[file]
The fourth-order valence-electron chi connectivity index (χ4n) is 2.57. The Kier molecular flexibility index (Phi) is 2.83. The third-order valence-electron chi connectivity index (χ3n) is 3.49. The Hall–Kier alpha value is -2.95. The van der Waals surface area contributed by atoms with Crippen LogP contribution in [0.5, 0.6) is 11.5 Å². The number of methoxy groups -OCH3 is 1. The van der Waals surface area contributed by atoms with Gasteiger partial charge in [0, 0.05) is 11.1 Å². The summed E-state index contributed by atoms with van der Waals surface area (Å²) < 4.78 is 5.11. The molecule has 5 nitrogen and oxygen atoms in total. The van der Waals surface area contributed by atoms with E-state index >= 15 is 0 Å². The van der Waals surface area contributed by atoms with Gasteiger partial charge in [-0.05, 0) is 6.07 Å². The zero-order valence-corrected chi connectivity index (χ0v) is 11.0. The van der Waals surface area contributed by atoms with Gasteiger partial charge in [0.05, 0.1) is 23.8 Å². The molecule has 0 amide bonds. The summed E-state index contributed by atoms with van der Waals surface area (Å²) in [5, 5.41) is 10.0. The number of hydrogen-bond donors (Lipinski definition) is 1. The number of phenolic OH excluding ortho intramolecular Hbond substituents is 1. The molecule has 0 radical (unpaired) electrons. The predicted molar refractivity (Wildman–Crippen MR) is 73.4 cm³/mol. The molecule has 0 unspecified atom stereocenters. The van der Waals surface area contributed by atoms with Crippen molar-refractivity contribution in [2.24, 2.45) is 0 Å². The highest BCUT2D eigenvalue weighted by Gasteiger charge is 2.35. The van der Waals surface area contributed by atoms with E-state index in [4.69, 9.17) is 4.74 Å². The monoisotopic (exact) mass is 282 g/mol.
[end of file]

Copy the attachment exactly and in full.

The fourth-order valence-electron chi connectivity index (χ4n) is 2.57. The Kier molecular flexibility index (Phi) is 2.83. The third-order valence-electron chi connectivity index (χ3n) is 3.49. The Hall–Kier alpha value is -2.95. The van der Waals surface area contributed by atoms with Crippen LogP contribution in [0.5, 0.6) is 11.5 Å². The number of methoxy groups -OCH3 is 1. The van der Waals surface area contributed by atoms with Gasteiger partial charge in [0, 0.05) is 11.1 Å². The summed E-state index contributed by atoms with van der Waals surface area (Å²) < 4.78 is 5.11. The molecule has 5 nitrogen and oxygen atoms in total. The van der Waals surface area contributed by atoms with E-state index >= 15 is 0 Å². The van der Waals surface area contributed by atoms with Gasteiger partial charge in [-0.05, 0) is 6.07 Å². The zero-order valence-corrected chi connectivity index (χ0v) is 11.0. The van der Waals surface area contributed by atoms with Gasteiger partial charge in [0.05, 0.1) is 23.8 Å². The molecule has 0 amide bonds. The summed E-state index contributed by atoms with van der Waals surface area (Å²) in [5, 5.41) is 10.0. The number of hydrogen-bond donors (Lipinski definition) is 1. The number of phenolic OH excluding ortho intramolecular Hbond substituents is 1. The molecule has 0 radical (unpaired) electrons. The predicted molar refractivity (Wildman–Crippen MR) is 73.4 cm³/mol. The molecule has 0 unspecified atom stereocenters. The van der Waals surface area contributed by atoms with Crippen molar-refractivity contribution in [2.24, 2.45) is 0 Å². The highest BCUT2D eigenvalue weighted by Gasteiger charge is 2.35. The van der Waals surface area contributed by atoms with E-state index in [4.69, 9.17) is 4.74 Å². The monoisotopic (exact) mass is 282 g/mol.